Story | 09/03/2020 12:14:20 | 4 min Read time

From one forest generation to the next

Family forestry in Finland is a tradition that goes back hundreds of years. Passing ownership from one generation to the next comes with a traditional range of values.

Around 60 percent of Finland's commercial forest areas and 80 percent of its roundwood comes from privately-owned forests. Globally, family forestry is rare but in Finland 14 percent of its citizens own forest of some description.

According to research by Pellervo Economic Research for the Finnish Forest Centre, a majority of the country’s 600,000 forest owners consider nature value, recreation and landscape important.

Antti Tattari, a 46-year-old who lives in Kiihtelysvaara, eastern Finland, is one of them. He inherited most of the forested land from his father, but believes a career in the industry would have been his first choice anyway.

Tattari was in his early twenties when he tended the seedling stand on his own for the first time. Later, he would dive into the subject by studying agriculture and forestry on a theoretical level.

"Forest and forestry have been widely researched in Finland. During my studies, I saw the industry in figures and that got me interested in forest entrepreneurship. My intention was to get to know the business just a little bit but I got carried away," he says about the early years of his career.


Forest calls for persistency

Being a forest entrepreneur requires persistence. It takes at least 50 years for a birch, 70 years for a spruce and 80 years for a pine to reach full height. Forests owned by Finns are usually a mix of species, ages and sizes, just like the spruce- and pine-dominated forests owned by Tattari.

"Taking care of a seedling stand is enjoyable because a lot more happens there than in an older forest, where the naked eye doesn't always notice the changes. It feels that I'm working towards my own future, and it keeps me in pretty good shape, too," he says.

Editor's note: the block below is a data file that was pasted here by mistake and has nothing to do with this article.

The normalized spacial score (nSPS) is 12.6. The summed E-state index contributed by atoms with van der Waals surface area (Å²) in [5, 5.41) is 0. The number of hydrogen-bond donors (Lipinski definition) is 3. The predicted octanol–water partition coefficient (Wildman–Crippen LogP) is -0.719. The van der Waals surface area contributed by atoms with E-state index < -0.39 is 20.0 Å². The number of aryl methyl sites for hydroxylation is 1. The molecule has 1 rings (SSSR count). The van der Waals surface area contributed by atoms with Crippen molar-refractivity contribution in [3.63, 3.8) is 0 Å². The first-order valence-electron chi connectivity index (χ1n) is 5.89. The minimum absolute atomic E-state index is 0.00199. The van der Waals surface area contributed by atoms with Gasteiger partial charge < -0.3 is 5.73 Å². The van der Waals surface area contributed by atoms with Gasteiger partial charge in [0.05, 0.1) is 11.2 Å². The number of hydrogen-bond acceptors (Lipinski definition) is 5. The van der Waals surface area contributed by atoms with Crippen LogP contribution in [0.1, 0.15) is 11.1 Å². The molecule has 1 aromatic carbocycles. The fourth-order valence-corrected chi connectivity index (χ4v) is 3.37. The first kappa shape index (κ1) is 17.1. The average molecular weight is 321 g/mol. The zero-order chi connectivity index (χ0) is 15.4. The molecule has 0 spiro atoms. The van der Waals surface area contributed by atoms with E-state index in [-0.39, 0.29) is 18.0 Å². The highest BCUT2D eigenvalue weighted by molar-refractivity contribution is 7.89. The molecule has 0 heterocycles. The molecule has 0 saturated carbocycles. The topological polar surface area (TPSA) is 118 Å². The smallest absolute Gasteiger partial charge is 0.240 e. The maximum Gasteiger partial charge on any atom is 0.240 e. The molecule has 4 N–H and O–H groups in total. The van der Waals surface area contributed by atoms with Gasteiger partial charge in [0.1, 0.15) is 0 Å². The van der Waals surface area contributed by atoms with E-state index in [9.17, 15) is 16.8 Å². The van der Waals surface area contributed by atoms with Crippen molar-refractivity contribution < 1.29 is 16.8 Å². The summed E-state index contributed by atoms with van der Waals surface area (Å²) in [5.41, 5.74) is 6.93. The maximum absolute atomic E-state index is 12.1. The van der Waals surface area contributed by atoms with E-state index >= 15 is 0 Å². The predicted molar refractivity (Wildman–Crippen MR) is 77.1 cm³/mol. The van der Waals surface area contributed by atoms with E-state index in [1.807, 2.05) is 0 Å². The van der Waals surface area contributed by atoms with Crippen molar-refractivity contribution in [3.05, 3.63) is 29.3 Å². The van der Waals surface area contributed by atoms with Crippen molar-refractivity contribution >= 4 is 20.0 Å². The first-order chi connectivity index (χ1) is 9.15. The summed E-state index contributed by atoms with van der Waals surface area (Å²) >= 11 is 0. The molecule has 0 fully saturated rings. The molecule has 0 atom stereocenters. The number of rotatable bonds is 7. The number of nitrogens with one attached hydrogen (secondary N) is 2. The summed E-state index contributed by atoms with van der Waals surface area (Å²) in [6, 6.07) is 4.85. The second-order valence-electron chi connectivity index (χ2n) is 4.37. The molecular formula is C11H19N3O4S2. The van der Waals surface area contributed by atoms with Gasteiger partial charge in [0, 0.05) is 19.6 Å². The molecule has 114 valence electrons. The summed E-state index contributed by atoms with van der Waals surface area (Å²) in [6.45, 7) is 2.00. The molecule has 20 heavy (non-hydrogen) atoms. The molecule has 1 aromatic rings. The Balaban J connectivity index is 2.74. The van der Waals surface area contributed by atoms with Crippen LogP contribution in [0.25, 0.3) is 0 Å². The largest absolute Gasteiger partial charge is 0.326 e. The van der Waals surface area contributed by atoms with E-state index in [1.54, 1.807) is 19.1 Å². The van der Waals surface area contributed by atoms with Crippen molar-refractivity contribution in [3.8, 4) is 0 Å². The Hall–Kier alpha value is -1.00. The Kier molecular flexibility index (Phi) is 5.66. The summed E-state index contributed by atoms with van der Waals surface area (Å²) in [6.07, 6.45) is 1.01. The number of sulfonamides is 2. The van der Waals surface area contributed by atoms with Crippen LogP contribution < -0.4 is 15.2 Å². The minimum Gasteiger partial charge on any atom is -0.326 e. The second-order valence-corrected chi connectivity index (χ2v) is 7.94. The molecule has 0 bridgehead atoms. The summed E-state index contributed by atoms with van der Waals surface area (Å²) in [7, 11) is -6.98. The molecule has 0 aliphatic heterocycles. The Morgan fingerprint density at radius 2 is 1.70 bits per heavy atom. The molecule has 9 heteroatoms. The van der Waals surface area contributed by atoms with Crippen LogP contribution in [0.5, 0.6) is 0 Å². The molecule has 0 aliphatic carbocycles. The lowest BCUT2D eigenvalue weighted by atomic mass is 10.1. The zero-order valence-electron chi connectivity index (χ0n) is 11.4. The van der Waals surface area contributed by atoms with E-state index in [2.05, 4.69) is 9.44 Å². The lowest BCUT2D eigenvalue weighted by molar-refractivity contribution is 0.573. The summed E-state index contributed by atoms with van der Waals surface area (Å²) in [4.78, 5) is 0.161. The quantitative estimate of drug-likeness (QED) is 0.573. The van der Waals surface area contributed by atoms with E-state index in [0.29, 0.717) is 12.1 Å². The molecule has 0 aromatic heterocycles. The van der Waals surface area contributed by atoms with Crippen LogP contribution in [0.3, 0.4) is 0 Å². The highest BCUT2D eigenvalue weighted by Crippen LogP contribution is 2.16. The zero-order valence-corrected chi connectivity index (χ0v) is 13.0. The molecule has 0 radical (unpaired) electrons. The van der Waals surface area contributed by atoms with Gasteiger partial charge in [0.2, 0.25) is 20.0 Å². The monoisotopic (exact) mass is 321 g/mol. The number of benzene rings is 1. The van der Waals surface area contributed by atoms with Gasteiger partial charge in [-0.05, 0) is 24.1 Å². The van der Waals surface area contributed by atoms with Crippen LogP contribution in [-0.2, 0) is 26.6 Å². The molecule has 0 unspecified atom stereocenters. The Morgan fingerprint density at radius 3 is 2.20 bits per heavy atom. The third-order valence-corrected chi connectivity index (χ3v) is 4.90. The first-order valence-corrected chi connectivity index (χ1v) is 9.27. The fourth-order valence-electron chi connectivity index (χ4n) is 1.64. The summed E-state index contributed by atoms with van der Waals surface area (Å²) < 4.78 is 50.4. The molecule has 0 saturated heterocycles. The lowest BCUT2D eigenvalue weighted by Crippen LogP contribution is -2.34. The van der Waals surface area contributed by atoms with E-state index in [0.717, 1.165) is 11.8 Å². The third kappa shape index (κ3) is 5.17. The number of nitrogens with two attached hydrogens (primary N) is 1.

However, not everyone maintains their forest by themselves like Tattari. When forest ownership is passed from one generation to the next, the new owner doesn't necessarily have the required know-how or time. It makes sense to get external help when it comes to planting, clearing, thinning and other jobs.

"In eastern Finland, most forest owners take part in some way or another, but of course there are those who don't. Our aim is to offer all forestry services in one place – from legal consultation to timber trade, and maintenance work," says Markus Häikiö, who works as a forest customer manager at UPM Forest.

Tattari also makes use of the services. A timber sales agreement forms the basis for the collaboration but he also uses digital services while taking care of his accounting and taxes. Seedlings are also delivered from the UPM Joroinen nursery, located 130 km to the east of the city of Jyväskylä – 1600 to 2000 of them per hectare, depending on the tree species.

"The partnership adds some sense to what I'm doing. Forestry is not just pretty thoughts," Tattari says.


Forest are more than their trees

Tattari's forest management practices are based on recommendations from Finnish forest researchers. He also has an FSC® certification (FSC®-C109750), which sets its own criteria for biodiversity and other sustainable practices. It's been over 25 years since Tattari got his first taste of the trade, and a lot has changed since then.

"The machinery used in forestry these days is more efficient and the regeneration practices more explicit. While open-rooted seedlings were previously planted using a hoe, we now use clod seedlings and planting tubes," he muses.

The climate has changed, too. The ground doesn't freeze as it used to, which makes it harder for heavy machinery to work in the forest, especially on peatlands. Mild winters mean that summers are also affected, meaning insects and fungus now thrive in the forest and cause extra damage.

"For me, the forest is an organism that I try to get along with. It involves many factors, from human interaction to obligations set by the society, and from its commercial value to looking after biological biodiversity," Tattari says of his relationship with the forest.

He believes that in the future, ownership will be passed on to the next generation. Tattari's eight- and thirteen-year-old children are already helping their father with small tasks as they learn about their inheritance.

"I believe they will be able to cope with it, but I don't want it to become a burden because they are still so young. They need to be able to be children first."


Text: Laura Iisalo
Photography: Matias Honkamaa

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